Daniel Day-Lewis starred in the 1992 film. (image from collider.com)

Daniel Day-Lewis starred in the 1992 film. (image from collider.com)

30. Flight Behavior by Barbara Kingsolver 292 pages


The first chapter of this book is one of the loveliest and most lyrically written of any contemporary novel I have read. Then it descends into a moribund plot contrived solely as a vehicle for pseudo-eco drivel that veers sharply away from science and into melodrama. Not recommended.

31. Middlesex by Jeffrey Eugenides 544 pages


Wow! What a tale Eugenides weaves! I felt like I was reading not only one book but two. The Greeks and the Turks and the Great Fire of Smyrna, 1960’s unrest in Detroit, the art of tending silkworms, tender love for family and home and, oh yes, a protagonist who is a hermaphrodite. It shouldn’t work but it does, brilliantly. Recommended.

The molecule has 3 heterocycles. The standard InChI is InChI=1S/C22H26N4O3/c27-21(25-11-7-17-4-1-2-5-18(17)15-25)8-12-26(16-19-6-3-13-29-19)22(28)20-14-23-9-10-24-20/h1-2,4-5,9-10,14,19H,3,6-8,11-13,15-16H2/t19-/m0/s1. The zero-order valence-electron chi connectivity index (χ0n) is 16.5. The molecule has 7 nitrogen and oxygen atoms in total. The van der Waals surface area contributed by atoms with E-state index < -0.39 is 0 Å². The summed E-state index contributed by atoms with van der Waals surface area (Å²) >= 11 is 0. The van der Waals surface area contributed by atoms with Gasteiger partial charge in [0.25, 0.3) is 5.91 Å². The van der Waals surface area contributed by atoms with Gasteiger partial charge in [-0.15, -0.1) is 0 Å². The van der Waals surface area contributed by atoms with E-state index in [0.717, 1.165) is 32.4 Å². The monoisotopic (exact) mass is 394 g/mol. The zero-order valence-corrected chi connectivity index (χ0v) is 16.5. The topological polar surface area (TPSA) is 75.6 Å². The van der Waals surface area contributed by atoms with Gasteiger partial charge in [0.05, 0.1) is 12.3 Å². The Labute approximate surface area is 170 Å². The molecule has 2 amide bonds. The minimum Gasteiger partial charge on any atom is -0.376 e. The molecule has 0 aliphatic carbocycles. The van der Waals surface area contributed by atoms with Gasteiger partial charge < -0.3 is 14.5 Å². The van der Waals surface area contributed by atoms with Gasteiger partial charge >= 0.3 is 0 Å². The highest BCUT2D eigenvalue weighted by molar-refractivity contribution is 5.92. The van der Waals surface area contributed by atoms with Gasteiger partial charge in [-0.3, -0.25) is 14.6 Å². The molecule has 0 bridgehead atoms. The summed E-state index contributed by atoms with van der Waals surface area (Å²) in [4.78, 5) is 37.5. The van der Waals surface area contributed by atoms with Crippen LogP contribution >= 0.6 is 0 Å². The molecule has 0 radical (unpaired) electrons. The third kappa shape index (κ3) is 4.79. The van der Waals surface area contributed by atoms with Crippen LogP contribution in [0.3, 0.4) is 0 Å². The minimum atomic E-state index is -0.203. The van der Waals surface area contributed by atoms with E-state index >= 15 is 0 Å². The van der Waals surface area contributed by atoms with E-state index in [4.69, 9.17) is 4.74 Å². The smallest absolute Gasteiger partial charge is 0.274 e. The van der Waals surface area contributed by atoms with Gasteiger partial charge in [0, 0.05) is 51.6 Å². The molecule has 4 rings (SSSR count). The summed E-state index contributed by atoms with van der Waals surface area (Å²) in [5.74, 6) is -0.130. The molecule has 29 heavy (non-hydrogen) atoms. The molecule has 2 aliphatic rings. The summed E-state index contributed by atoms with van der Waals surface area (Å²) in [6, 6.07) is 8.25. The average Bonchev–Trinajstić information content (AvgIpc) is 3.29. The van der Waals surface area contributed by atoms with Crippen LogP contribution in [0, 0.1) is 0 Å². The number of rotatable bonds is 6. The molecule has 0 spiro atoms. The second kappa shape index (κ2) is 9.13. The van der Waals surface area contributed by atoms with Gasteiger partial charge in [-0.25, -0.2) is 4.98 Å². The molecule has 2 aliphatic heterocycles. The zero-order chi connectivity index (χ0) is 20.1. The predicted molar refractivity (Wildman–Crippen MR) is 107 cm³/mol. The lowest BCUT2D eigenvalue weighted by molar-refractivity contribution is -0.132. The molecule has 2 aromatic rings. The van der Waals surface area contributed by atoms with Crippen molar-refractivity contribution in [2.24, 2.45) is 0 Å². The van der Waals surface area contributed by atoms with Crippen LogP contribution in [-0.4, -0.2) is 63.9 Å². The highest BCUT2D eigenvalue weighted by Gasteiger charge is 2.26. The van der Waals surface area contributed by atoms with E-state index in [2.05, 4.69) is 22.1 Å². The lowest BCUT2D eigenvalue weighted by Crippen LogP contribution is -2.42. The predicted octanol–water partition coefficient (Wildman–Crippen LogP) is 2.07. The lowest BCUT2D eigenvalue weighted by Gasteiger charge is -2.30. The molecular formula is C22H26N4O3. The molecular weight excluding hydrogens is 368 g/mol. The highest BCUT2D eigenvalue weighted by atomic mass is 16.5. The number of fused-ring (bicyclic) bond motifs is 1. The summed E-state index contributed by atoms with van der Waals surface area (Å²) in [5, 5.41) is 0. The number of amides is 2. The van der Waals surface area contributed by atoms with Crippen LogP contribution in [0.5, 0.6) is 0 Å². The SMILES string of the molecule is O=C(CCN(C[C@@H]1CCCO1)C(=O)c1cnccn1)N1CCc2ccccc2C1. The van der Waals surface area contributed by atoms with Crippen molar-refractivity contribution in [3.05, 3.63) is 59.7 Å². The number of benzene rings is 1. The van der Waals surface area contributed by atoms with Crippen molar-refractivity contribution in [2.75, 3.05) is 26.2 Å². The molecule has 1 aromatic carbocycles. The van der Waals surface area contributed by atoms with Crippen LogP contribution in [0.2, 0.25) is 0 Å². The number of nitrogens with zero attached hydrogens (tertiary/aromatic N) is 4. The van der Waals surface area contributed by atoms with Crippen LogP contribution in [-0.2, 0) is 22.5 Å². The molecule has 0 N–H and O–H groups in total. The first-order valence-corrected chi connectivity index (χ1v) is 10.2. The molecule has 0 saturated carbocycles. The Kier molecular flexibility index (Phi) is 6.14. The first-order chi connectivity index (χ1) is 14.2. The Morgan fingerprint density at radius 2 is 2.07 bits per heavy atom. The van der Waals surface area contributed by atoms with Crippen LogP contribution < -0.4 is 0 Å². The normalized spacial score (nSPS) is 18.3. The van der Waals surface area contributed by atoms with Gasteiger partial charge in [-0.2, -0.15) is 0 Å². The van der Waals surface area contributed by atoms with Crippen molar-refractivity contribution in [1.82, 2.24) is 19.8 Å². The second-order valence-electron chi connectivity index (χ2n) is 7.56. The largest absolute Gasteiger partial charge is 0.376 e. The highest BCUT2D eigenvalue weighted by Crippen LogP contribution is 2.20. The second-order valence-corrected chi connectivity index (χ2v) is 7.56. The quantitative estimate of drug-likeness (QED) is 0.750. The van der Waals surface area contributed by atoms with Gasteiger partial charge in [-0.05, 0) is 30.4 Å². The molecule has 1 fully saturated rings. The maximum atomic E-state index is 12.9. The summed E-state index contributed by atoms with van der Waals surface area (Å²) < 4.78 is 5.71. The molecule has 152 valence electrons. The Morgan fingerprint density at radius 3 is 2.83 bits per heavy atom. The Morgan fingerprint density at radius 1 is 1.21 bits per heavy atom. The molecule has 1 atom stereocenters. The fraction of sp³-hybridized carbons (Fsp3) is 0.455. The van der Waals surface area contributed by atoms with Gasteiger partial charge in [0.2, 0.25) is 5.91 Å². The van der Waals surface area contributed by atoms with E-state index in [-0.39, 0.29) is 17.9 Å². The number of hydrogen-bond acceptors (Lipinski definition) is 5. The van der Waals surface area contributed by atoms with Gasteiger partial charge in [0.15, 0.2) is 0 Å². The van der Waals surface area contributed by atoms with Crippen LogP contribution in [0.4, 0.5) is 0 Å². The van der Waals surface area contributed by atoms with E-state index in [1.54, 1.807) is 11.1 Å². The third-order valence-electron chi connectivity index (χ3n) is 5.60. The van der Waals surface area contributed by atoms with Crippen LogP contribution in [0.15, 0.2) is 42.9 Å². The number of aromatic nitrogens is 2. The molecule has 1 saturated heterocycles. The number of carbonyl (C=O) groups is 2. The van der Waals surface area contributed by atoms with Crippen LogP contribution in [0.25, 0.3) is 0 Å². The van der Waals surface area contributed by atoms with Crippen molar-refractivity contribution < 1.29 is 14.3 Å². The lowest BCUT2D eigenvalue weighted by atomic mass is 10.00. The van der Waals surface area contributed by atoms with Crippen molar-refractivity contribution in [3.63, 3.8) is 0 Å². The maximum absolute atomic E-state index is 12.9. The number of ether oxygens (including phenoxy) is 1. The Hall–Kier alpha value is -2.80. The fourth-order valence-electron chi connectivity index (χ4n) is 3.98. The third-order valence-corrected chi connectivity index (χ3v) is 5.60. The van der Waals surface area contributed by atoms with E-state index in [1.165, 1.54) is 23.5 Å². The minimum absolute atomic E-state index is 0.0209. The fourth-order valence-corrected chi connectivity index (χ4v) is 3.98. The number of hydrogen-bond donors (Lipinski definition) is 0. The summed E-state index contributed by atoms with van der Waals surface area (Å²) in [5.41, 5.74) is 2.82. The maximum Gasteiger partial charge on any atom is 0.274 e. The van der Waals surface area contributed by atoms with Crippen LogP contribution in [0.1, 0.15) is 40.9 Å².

Eugenides is also the author of The Virgin Suicides and The Marriage Plot (image from blogs.butler.edu)

Eugenides is also the author of The Virgin Suicides and The Marriage Plot (image from blogs.butler.edu)


32. Sayyid Qutb and the origins of Radical Islamism by John Calvert 292 pages